US Secretary of State John Kerry on one of his frequent trips to the region in 2014. (Matty Stern/Flash90) (Matty Stern/Flash90)

A majority of Israeli Jews supports the government’s decision to halt peace negotiations with the Palestinian Authority following its unity pact with Hamas, a poll published on Wednesday revealed.

More than two-thirds of the Jewish-Israeli public support the government’s decision to end the U.S.-brokered talks with the Palestinian Authority, according to a monthly Peace Index poll conducted by the Israel Democracy Institute and Tel Aviv University. Published on Wednesday, the concludes that 68 percent agree with the suspension of the peace negotiations.

Following Palestinian Authority leader Mahmoud Abbas’s recent decision to move forward with the Fatah-Hamas unity deal (Fatah, which Abbas chairs, is the ruling party in the PA), Prime Minister Benjamin Netanyahu called a halt to the peace negotiations with the PA and declared:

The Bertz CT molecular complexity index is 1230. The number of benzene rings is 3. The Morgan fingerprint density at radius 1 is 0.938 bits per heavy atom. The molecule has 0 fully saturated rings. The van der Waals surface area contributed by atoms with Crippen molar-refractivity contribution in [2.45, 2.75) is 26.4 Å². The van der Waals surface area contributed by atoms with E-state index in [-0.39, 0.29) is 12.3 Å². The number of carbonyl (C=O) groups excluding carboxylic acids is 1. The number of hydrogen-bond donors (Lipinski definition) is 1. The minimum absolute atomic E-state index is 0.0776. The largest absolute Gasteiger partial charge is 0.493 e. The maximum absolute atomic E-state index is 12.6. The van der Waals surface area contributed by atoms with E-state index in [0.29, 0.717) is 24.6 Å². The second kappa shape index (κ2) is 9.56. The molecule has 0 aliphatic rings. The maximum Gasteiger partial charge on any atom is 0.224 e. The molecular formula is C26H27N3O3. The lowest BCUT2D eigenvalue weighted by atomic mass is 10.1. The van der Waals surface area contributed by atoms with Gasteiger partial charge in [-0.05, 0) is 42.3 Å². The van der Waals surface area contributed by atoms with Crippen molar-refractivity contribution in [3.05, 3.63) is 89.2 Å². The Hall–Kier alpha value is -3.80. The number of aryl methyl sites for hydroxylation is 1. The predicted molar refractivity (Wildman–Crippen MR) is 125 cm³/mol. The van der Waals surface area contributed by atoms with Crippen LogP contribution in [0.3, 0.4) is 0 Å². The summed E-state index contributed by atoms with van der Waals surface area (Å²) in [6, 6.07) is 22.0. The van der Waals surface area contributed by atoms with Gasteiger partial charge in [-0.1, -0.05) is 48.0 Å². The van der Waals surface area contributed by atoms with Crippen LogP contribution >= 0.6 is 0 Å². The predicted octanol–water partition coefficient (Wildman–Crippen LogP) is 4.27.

“Abu Mazen [aka Mahmoud Abbas] needs to choose between peace with Israel and an agreement with Hamas, a murderous terrorist organization that calls for the destruction of the State of Israel and which both the United States and the European Union define as a terrorist organization. As talks are still ongoing about extending the negotiations, Abu Mazen has chosen Hamas and not peace. Whoever chooses Hamas does not want peace.”

Close to 58 percent believe that the reconciliation between Fatah and Hamas threatens Israel’s security.

Regarding Israel’s impressive achievements in diverse fields since the establishment of the Jewish State 66 years ago, 76 percent said they were satisfied.

Also according to the poll, notwithstanding the instability in the Middle East and the collapse of the peace negotiations, an overwhelming majority – 93 percent of religious-nationalists and 73 percent of secular Jews – are committed to living in the Jewish State and would not consider relocating to another country if given the opportunity.

In fact, 73 percent said they were optimistic about the future of the country, including 77 percent who identify with the political Right, 77 percent in the Center and 58 percent on the Left. Eighty-five percent were positive about their personal future in Israel as well.